China is on pins and needles as it sees renminbi (Chinese yuan) fall. The government dares not risk massive capital flight for uncertain benefit in exports by depreciating its currency. The apparent increases in FX reserve over the past months could hardly conceal concerns over renminbi weakness, which has been driven by rapid slowdown in China’s growth and exacerbated by the Trump-induced trade conflict which appears to be an endless game.

Last Friday, PBOC announced that the “counter-cyclical factor” has once again been used in exchange rate fixing, after abandoning it since the beginning of the year. Despite disguising the intervention as stabilization, the move evidenced that the government is really uncomfortable with further weakness in renminbi. The timing of the “re-introduction” is no coincidence. It is intentionally adopted in early- to mid- August, when US dollar is off from its peak and amidst strong criticism by US’ Trump over renminbi weakness.

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What is “Counter-Cyclical Factor”?

It is one of tools the PBOC uses to maintain renminbi in stable levels. First announced on May 26, 2017, the government explained that it would help prevent renminbi from being excessively affected by external volatility. Yet, it revealed no details about how the countercyclical factor would be computed or its weight in the new fixing mechanism. The tool only ran for about half a year and was suspended on January 9, 2018. Its comeback indicates that the daily renminbi fixing mechanism now contains three components:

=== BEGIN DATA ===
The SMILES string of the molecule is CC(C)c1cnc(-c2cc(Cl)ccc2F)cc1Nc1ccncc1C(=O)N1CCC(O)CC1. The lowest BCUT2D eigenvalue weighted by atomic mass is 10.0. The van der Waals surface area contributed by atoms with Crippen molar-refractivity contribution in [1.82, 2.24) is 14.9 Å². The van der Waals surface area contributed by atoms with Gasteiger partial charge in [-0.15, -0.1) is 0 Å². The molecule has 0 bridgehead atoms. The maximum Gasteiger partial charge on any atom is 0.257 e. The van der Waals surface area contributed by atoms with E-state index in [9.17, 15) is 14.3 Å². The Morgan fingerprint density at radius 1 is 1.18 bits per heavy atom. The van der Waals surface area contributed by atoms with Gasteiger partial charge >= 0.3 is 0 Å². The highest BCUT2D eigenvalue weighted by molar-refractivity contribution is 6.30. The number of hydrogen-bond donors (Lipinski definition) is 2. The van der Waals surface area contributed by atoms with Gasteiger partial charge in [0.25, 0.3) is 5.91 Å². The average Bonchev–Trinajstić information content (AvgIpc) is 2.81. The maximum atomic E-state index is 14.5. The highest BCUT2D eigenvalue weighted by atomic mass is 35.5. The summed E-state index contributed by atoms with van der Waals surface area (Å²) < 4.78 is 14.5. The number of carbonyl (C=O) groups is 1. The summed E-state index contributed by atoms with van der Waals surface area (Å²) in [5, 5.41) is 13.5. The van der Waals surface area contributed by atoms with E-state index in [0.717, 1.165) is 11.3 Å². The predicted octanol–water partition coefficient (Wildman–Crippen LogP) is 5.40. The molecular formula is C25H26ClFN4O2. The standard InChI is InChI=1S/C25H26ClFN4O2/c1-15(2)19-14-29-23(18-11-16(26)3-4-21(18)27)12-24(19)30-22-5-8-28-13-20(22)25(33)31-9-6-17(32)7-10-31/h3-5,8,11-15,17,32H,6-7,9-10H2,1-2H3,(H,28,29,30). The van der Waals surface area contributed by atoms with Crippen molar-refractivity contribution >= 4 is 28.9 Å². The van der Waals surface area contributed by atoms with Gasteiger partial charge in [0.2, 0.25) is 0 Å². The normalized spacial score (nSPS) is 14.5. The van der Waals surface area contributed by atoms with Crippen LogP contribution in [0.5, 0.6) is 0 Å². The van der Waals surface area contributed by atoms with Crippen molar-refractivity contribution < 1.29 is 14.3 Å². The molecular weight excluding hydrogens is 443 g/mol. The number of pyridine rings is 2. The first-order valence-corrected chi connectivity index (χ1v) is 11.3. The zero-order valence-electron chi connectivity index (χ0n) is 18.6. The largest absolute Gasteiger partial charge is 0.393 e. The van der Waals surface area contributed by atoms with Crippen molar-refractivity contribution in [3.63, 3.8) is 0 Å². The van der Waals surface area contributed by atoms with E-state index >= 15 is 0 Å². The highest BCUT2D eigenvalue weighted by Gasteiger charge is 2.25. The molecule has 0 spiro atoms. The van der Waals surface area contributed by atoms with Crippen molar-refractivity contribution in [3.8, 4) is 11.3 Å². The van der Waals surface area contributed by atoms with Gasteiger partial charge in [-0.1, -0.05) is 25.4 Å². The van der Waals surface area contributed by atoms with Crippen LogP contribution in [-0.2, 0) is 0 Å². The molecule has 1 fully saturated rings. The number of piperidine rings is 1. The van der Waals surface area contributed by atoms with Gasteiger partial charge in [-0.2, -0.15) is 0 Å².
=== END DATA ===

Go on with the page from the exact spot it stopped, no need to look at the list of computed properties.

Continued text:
1. Previous day’s USDCNY closing price
  2. Exchange rate movements of a basket of currencies
  3. Counter-cyclical factor

Timing for Using the Tool

China first introduced the counter-cyclical factor when the US dollar was falling and shortly after US-China trade negotiation. Recall that the greenback rallied shortly after Trump won the Presidential election in November 2016 before reaching a 14-year high in December. The reflation rally of the greenback was fully erased in mid-May 2017, following by further weakness thereafter. China has been responsive to US’ call for strong renminbi. Somehow forgotten, US and China did agreed at the Mar-a-Largo meeting in May last year to “advance US-China economic cooperation with a 100-day action plan under the framework of the US-China Comprehensive Economic Dialogue”. It was believed that US had urged China to allow its currency to rise, resulting in the announcement of the counter-cyclical factor weeks later.

Now, with USD in correction after reaching a 2018-high in the middle of this month and shortly after a US-China trade talk by low-level officials, China probably finds it appropriate to signal that it is defending the renminbi. Notwithstanding the rhetoric that the counter-cyclical factor is to stabilize the currency, the intervention is more on prevention the currency from weakening, rather than strengthening. Since the beginning of this month, USDCNY fixing has dropped -0.37%, compared with a -0.22% fall in USD index (DXY). During the period, onshore renminbi has gained slightly more than +0.1% against the greenback while the CEFT renminbi index has rising +0.39%. Obviously, the counter-cyclical factor is functioning to send renminbi higher.


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